- How is this medicine expected to work?
Enzymes are proteins produced by the cells of the body that speed up the conversion of certain substances into other substances. Pralatrexate inhibits (blocks) the activity of an enzyme, called dihydrofolate reductase, which is necessary for cell growth and multiplication. As these enzymes are less available to help many chemical reactions in growing cells, this might lead to the arrest of cell growth. Since peripheral T-cell lymphoma is caused by the uncontrolled growth of the T-lymphocytes, pralatrexate might help in slowing down or stopping this uncontrolled cell growth.
- What is the stage of development of this medicine?
The effects of pralatrexate were evaluated in experimental models.
At the time of submission of the application for orphan designation, clinical trials in patients with peripheral T cell lymphoma (nodal, other extranodal and leukaemic/disseminated) were ongoing.
Pralatrexate was not authorised anywhere in the world for the treatment of peripheral T-cell lymphoma, at the time of submission. Orphan designation of pralatrexate was granted in the United States for the treatment of T-cell lymphoma.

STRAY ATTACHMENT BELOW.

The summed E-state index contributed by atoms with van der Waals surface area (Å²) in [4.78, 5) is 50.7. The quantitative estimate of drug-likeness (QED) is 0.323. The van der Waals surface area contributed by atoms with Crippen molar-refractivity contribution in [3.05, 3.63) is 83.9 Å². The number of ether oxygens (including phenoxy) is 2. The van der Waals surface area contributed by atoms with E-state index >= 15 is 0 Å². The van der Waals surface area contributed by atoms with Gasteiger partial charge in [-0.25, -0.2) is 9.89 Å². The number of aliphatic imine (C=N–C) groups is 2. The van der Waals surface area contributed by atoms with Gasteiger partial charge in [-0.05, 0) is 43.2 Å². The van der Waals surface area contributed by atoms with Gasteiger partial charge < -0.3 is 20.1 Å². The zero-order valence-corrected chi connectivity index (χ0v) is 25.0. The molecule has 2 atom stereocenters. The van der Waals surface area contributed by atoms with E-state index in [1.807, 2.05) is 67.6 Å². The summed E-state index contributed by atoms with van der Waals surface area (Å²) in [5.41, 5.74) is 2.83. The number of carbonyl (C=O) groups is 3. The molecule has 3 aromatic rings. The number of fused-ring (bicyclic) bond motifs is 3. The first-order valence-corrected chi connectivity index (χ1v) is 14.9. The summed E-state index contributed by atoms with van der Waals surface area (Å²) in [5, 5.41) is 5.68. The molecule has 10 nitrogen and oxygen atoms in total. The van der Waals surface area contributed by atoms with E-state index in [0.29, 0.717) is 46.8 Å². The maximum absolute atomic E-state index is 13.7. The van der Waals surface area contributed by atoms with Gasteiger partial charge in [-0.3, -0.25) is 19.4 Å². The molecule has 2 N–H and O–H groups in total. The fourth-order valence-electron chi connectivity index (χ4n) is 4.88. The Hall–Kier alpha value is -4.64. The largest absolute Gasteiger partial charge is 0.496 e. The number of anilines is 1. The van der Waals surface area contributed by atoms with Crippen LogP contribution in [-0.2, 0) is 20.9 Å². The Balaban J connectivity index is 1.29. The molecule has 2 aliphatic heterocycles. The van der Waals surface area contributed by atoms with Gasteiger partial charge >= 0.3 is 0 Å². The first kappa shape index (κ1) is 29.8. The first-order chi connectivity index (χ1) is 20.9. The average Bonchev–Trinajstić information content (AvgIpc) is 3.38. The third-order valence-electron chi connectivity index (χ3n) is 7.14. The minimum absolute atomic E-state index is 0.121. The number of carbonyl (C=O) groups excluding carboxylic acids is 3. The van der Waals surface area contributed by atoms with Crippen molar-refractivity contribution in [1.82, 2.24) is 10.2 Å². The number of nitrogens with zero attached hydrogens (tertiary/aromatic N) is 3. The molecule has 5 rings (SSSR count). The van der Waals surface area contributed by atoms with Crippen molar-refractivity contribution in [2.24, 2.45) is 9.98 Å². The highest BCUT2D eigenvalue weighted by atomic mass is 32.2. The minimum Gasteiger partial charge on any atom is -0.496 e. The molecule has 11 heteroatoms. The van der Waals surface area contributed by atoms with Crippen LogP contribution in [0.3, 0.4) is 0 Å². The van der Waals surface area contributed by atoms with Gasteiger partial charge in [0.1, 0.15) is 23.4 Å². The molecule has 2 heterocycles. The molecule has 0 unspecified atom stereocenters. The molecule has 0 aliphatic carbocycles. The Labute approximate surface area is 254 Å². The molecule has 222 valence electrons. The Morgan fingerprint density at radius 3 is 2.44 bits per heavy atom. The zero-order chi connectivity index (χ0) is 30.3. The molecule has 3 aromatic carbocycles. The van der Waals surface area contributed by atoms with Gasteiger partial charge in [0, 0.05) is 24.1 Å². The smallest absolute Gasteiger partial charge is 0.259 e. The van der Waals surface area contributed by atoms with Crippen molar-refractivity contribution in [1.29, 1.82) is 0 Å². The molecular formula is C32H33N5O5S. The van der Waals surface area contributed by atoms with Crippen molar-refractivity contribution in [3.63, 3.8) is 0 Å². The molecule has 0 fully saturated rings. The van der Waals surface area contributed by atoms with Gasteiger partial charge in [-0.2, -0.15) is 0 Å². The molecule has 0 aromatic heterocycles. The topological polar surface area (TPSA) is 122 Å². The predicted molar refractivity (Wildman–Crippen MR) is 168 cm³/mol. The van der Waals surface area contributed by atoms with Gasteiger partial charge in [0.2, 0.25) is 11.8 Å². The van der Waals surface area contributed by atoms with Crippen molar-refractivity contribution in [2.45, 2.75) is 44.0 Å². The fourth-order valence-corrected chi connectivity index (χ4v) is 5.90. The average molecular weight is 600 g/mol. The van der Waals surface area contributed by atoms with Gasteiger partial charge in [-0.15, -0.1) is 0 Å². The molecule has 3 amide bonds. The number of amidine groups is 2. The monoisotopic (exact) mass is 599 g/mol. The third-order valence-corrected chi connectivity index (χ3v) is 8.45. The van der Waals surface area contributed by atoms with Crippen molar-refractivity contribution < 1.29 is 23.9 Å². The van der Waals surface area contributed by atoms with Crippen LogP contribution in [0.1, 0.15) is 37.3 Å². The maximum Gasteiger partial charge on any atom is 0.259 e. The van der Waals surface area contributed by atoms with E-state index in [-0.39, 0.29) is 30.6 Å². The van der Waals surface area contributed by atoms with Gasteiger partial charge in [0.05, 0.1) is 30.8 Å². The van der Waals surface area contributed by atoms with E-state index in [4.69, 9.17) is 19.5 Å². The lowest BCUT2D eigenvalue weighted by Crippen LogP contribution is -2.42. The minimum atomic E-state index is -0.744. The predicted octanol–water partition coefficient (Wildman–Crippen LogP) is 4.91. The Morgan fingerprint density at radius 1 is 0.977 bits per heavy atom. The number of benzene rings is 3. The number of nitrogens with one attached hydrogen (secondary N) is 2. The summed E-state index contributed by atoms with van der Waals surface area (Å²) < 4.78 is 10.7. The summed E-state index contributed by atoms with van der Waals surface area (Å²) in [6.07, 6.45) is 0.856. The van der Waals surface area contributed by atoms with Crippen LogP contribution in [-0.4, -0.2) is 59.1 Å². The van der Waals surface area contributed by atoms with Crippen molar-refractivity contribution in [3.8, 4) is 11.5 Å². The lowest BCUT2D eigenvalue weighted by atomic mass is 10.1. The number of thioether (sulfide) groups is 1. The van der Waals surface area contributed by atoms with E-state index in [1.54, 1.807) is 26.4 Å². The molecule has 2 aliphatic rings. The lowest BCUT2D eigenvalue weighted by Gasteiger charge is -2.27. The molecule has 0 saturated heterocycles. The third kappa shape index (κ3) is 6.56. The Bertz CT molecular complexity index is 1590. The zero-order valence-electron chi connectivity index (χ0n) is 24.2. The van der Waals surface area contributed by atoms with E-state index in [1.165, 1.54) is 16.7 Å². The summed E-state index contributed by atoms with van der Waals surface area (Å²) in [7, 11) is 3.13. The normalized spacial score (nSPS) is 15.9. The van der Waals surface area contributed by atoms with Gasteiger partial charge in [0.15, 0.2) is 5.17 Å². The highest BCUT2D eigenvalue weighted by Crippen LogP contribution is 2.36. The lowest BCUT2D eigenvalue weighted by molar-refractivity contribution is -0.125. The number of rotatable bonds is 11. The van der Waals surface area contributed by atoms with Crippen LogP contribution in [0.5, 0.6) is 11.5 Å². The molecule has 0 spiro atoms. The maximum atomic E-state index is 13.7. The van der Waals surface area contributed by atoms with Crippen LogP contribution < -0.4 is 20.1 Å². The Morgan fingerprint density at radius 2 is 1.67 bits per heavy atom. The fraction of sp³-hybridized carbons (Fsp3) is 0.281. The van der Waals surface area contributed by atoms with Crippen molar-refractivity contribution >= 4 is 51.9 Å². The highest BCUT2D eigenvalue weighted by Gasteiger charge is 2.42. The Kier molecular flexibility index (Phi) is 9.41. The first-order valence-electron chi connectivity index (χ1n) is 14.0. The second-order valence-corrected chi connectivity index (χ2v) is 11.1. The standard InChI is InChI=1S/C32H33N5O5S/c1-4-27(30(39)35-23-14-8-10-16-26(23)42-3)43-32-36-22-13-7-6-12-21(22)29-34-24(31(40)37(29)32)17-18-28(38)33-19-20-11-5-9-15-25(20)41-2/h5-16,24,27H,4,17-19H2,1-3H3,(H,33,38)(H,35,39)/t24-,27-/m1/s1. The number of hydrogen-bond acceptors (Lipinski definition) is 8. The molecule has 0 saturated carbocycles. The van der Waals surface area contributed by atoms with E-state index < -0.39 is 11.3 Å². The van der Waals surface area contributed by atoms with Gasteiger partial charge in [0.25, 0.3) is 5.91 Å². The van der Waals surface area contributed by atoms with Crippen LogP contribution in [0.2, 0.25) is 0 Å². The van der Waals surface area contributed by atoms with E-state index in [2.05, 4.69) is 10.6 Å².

In accordance with Regulation (EC) No 141/2000 of 16 December 1999, the COMP adopted a positive opinion on 8 March 2007 recommending the granting of this designation.
- Opinions on orphan medicinal products designations are based on the following cumulative criteria:
- the seriousness of the condition,
- the existence of alternative methods of diagnosis, prevention or treatment and
- either the rarity of the condition (affecting not more than 5 in 10,000 people in the European Union) or insufficient returns on investment.